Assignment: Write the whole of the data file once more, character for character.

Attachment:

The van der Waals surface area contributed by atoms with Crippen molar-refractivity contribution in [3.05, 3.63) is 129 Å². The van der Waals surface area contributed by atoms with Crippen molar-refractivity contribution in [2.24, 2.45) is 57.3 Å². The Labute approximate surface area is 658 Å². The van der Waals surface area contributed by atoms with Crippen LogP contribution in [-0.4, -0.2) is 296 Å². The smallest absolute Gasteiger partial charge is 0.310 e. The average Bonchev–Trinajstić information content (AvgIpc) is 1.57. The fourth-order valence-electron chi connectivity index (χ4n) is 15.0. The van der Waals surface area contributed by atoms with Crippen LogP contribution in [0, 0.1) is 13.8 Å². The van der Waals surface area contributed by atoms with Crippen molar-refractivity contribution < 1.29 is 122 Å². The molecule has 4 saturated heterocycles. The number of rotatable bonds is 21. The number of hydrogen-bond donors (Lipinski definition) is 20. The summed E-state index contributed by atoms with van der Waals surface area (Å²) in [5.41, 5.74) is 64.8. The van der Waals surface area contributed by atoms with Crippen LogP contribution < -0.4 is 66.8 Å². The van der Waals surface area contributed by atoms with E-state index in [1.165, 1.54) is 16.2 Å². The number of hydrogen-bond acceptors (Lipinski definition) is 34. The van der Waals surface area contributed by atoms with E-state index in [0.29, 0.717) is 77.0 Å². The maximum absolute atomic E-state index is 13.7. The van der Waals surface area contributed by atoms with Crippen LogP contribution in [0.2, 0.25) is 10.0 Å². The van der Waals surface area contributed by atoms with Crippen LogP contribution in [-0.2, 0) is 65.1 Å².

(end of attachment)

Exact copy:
The van der Waals surface area contributed by atoms with Crippen molar-refractivity contribution in [3.05, 3.63) is 129 Å². The van der Waals surface area contributed by atoms with Crippen molar-refractivity contribution in [2.24, 2.45) is 57.3 Å². The Labute approximate surface area is 658 Å². The van der Waals surface area contributed by atoms with Crippen LogP contribution in [-0.4, -0.2) is 296 Å². The smallest absolute Gasteiger partial charge is 0.310 e. The average Bonchev–Trinajstić information content (AvgIpc) is 1.57. The fourth-order valence-electron chi connectivity index (χ4n) is 15.0. The van der Waals surface area contributed by atoms with Crippen LogP contribution in [0, 0.1) is 13.8 Å². The van der Waals surface area contributed by atoms with Crippen molar-refractivity contribution < 1.29 is 122 Å². The molecule has 4 saturated heterocycles. The number of rotatable bonds is 21. The number of hydrogen-bond donors (Lipinski definition) is 20. The summed E-state index contributed by atoms with van der Waals surface area (Å²) in [5.41, 5.74) is 64.8. The van der Waals surface area contributed by atoms with Crippen LogP contribution < -0.4 is 66.8 Å². The van der Waals surface area contributed by atoms with E-state index in [1.165, 1.54) is 16.2 Å². The number of hydrogen-bond acceptors (Lipinski definition) is 34. The van der Waals surface area contributed by atoms with E-state index in [0.29, 0.717) is 77.0 Å². The maximum absolute atomic E-state index is 13.7. The van der Waals surface area contributed by atoms with Crippen LogP contribution in [0.2, 0.25) is 10.0 Å². The van der Waals surface area contributed by atoms with Crippen LogP contribution in [-0.2, 0) is 65.1 Å².